Speakers at a seminar during the recent spring meetings of the Bretton Woods institutions (IMF and World Bank) shared thoughts on how nations can advance their economic and digital transformation ambitions by building inclusive digital public infrastructure (DPI).
The forum, which took place on 14 April, was dubbed ‘Digital Public Infrastructure: Stacking up the benefits,’ and moderated by CNN Business Anchor Julia Chatterley.
It had contributions from IMF Director General Kristalina Georgieva, India’s Minister of Finance and Cooperate Affairs Nirmala Sitharaman, Co-chair of the Gates Foundation Melinda Gates, Co-founder of Infosys Nandan Nilekani, President and CEO of PayPal Dan Schulman, the UN Secretary General’s special advocate for inclusive finance Queen Maxima of the Netherlands.
The panelists discussed the various factors favorable for building DPIs, and also stressed the need for what the IMF boss called “unwavering political commitment” which can “open up tremendous opportunities.”
They stressed the importance of digital ID systems as well as other factors such as internet which can enhance digital connectivity.
“I think of a world in which the power of connectivity is accessible to everyone because when you have this power, then you influence future political decisions. So, you are actually democratizing society by giving people the avenue to the high corridors of power which didn’t exist,” says Georgieva.
In all of these, trust, the panelists agreed, is something which those building DPI must keep in mind and which must not be compromised in anyway whatsoever.
“I think as we digitize more and more, our data and our information are out in the world. There is no question about that. We need to put in place a set of rules and regulations and responsible innovations that protect the privacy of either customers or citizens, and that it is used in ways that are beneficial as possible to our political systems,” says Schulman.
Melinda Gates talked about how these systems can be financed.
India finance minister explains country’s DPI strides
India’s Union Finance Minister Nirmala Sitharaman, who made a presentation as a guest speaker, emphasized that DPI with inclusion in focus can accelerate economic transformation.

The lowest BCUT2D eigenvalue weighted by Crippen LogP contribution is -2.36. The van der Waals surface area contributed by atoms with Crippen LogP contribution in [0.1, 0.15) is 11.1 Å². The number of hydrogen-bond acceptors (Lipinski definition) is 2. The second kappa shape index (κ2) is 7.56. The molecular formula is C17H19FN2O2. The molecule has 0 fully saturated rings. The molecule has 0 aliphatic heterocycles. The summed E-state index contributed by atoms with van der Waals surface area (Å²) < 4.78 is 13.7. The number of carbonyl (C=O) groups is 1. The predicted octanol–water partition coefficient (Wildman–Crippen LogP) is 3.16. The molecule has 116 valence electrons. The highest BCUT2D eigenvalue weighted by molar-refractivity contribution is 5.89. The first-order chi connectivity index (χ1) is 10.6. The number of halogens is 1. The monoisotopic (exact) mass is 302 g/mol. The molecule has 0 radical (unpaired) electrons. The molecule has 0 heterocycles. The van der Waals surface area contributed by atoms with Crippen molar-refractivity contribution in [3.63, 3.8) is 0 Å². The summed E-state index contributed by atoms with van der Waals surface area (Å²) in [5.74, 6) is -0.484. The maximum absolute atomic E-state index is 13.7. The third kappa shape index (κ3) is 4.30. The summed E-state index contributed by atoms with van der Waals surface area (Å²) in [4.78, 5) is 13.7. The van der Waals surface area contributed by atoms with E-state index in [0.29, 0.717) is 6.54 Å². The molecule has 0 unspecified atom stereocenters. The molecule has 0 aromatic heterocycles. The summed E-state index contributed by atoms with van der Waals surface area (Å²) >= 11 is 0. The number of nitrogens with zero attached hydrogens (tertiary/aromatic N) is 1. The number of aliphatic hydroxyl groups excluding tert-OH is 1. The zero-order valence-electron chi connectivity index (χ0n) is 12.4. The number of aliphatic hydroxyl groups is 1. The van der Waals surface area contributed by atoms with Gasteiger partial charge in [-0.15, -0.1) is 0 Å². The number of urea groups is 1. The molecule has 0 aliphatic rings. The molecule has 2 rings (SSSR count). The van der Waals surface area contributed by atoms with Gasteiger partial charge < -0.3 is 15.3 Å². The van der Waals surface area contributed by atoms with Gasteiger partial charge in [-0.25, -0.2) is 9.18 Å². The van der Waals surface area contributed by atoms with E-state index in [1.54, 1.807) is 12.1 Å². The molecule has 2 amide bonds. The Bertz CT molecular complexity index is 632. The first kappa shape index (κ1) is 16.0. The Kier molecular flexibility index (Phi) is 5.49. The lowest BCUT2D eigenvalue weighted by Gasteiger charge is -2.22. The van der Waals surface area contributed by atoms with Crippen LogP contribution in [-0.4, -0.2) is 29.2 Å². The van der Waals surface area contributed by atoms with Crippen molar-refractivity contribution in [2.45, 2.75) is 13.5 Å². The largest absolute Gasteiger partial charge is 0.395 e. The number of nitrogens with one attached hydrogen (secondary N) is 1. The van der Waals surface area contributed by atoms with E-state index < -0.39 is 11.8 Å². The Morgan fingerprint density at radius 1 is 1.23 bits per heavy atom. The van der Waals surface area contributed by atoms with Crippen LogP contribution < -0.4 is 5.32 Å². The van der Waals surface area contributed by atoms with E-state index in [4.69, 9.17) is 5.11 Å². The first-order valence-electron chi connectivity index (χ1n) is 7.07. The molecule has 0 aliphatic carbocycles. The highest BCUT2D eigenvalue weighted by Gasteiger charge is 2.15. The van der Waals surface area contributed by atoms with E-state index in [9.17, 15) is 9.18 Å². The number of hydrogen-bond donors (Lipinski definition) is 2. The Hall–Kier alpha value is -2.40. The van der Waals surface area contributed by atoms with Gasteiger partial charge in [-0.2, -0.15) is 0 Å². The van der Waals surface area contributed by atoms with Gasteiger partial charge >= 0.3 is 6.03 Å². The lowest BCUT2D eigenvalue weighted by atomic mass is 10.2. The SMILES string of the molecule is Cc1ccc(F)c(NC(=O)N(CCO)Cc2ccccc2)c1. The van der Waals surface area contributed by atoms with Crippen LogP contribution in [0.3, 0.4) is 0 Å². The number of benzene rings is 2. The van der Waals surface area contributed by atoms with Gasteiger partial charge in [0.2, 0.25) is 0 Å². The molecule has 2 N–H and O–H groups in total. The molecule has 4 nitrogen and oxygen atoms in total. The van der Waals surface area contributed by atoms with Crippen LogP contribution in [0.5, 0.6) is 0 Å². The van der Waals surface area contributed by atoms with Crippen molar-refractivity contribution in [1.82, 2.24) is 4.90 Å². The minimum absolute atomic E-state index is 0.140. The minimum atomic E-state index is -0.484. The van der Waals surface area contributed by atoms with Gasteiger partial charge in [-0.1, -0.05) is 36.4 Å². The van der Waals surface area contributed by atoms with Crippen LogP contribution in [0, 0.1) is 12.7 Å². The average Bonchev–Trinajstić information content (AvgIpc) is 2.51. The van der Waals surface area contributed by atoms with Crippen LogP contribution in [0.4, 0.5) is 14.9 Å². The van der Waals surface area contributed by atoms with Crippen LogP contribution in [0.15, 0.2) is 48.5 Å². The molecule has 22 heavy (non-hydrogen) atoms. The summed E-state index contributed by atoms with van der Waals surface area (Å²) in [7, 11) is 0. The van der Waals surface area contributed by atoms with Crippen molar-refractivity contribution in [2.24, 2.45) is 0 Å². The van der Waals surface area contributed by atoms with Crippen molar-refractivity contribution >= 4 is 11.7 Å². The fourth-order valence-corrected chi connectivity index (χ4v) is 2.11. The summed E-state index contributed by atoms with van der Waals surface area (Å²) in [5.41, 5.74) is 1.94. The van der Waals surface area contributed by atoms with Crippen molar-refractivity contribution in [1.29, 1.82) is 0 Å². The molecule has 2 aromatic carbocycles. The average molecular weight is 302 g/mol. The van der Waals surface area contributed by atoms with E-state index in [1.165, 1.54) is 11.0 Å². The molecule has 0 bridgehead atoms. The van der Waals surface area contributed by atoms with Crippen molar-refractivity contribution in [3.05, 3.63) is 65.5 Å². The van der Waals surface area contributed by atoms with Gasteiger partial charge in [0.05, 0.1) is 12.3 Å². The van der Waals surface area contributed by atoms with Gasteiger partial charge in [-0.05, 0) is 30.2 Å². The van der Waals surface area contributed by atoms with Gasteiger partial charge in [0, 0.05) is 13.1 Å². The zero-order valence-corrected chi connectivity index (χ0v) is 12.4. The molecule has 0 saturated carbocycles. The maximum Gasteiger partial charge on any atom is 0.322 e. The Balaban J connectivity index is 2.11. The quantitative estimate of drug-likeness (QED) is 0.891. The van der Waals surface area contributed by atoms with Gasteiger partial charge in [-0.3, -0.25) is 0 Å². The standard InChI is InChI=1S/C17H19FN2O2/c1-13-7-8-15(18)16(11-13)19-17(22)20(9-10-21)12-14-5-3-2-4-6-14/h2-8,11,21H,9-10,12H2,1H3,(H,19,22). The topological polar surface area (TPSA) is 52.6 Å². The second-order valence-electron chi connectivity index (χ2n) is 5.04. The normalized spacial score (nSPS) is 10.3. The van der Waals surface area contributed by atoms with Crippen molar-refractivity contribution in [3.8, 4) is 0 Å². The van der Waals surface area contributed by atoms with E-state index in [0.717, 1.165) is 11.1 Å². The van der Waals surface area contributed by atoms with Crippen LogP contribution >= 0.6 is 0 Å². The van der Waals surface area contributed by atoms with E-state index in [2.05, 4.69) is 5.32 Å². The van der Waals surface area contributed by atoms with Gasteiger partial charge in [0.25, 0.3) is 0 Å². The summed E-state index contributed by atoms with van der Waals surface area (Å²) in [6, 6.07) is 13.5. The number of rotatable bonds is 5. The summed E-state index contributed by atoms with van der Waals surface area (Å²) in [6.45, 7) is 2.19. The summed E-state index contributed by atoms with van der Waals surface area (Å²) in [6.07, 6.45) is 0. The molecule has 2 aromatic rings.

Using her country’s example, Sitharaman said DPI can contribute to social and economic growth in different ways, mentioning how the country’s DPI foundational blocks such as its Aadhaar digital ID and the digital payments system (UPI) have streamlined the delivery of government services, improved the business climate, and facilitated the living conditions of citizens.
The Minister said in maximizing the potential of its digital ID and digital payment platforms, India has been able to ramp up its financial inclusion push by building the world’s largest direct benefit transfer system with $322 billion transferred to the direct accounts of around 615 million people.
She also mentioned interoperability, openness, low-cost and transparency as some of the features of India’s inclusive DPI system which has helped them respond to different problems.
India, current chair of the G20, has made the DPI discourse one of its priorities and is pushing for global action for especially developing nations to build such systems which facilitate socio-economic development.
Philippines seek DPI partnership with US, India
In the meantime, the speaker of the Philippines parliament Ferdinand Martin G. Romualdez, who attended the meeting, suggested that a partnership with the United States and India would help his country set up its digital public infrastructure.
Romualdez said building DPI is part of the country’s digital transformation drive which, among other objectives, seeks to replace the bureaucracy in government with a digital machinery that will ensure a seamless delivery of services.
As quoted by The Economic Times of India, Romualdez, who also had a chat with Nandan Nilekani on the sidelines of the meeting, said building DPI for the Philippines aligns with the President’s digital transformation vision and will help the country deal with some of the scares left on the economy by the coronavirus pandemic.
Source: Biometric Update
Ayang Macdonald is a freelance journalist based in Yaounde, Cameroon. He boasts 10 years of professional experience in journalism in which he has a Bachelor of Science Degree from the University of Buea in South western Cameroon. He is a versatile reporter with interest in ICTs, innovation, digital entrepreneurship, defense and military, politics, economy, health and environment, humanitarian issues and sports.
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